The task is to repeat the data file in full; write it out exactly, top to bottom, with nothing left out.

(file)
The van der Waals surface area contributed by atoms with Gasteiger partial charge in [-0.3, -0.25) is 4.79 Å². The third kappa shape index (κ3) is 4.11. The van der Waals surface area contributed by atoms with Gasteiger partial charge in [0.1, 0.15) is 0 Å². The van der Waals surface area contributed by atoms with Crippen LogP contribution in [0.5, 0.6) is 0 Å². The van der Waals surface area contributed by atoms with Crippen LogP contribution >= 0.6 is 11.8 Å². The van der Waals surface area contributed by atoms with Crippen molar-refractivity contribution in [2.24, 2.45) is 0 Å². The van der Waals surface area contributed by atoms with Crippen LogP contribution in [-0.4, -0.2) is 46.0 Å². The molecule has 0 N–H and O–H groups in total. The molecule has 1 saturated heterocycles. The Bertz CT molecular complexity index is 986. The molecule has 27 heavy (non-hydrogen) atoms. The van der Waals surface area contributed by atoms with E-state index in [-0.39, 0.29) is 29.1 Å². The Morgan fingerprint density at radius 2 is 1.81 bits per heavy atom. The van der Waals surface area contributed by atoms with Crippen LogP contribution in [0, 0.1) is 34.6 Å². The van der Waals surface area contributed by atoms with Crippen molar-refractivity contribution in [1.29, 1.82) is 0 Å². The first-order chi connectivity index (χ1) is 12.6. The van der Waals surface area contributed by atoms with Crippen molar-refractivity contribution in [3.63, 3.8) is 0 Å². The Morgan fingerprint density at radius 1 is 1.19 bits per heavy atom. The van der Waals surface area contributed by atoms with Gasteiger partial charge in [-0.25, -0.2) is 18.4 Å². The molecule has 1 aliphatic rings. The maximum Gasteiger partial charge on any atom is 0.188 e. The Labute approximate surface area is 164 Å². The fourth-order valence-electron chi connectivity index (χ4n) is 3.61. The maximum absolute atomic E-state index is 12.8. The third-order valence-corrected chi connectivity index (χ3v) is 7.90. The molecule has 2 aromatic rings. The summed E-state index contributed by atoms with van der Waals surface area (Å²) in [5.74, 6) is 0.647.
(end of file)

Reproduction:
The van der Waals surface area contributed by atoms with Gasteiger partial charge in [-0.3, -0.25) is 4.79 Å². The third kappa shape index (κ3) is 4.11. The van der Waals surface area contributed by atoms with Gasteiger partial charge in [0.1, 0.15) is 0 Å². The van der Waals surface area contributed by atoms with Crippen LogP contribution in [0.5, 0.6) is 0 Å². The van der Waals surface area contributed by atoms with Crippen LogP contribution >= 0.6 is 11.8 Å². The van der Waals surface area contributed by atoms with Crippen molar-refractivity contribution in [2.24, 2.45) is 0 Å². The van der Waals surface area contributed by atoms with Crippen LogP contribution in [-0.4, -0.2) is 46.0 Å². The molecule has 0 N–H and O–H groups in total. The molecule has 1 saturated heterocycles. The Bertz CT molecular complexity index is 986. The molecule has 27 heavy (non-hydrogen) atoms. The van der Waals surface area contributed by atoms with E-state index in [-0.39, 0.29) is 29.1 Å². The Morgan fingerprint density at radius 2 is 1.81 bits per heavy atom. The van der Waals surface area contributed by atoms with Crippen LogP contribution in [0, 0.1) is 34.6 Å². The van der Waals surface area contributed by atoms with Crippen molar-refractivity contribution in [1.29, 1.82) is 0 Å². The first-order chi connectivity index (χ1) is 12.6. The van der Waals surface area contributed by atoms with Crippen molar-refractivity contribution in [3.63, 3.8) is 0 Å². The Morgan fingerprint density at radius 1 is 1.19 bits per heavy atom. The van der Waals surface area contributed by atoms with Gasteiger partial charge in [-0.25, -0.2) is 18.4 Å². The molecule has 1 aliphatic rings. The maximum Gasteiger partial charge on any atom is 0.188 e. The Labute approximate surface area is 164 Å². The fourth-order valence-electron chi connectivity index (χ4n) is 3.61. The maximum absolute atomic E-state index is 12.8. The third-order valence-corrected chi connectivity index (χ3v) is 7.90. The molecule has 2 aromatic rings. The summed E-state index contributed by atoms with van der Waals surface area (Å²) in [5.74, 6) is 0.647.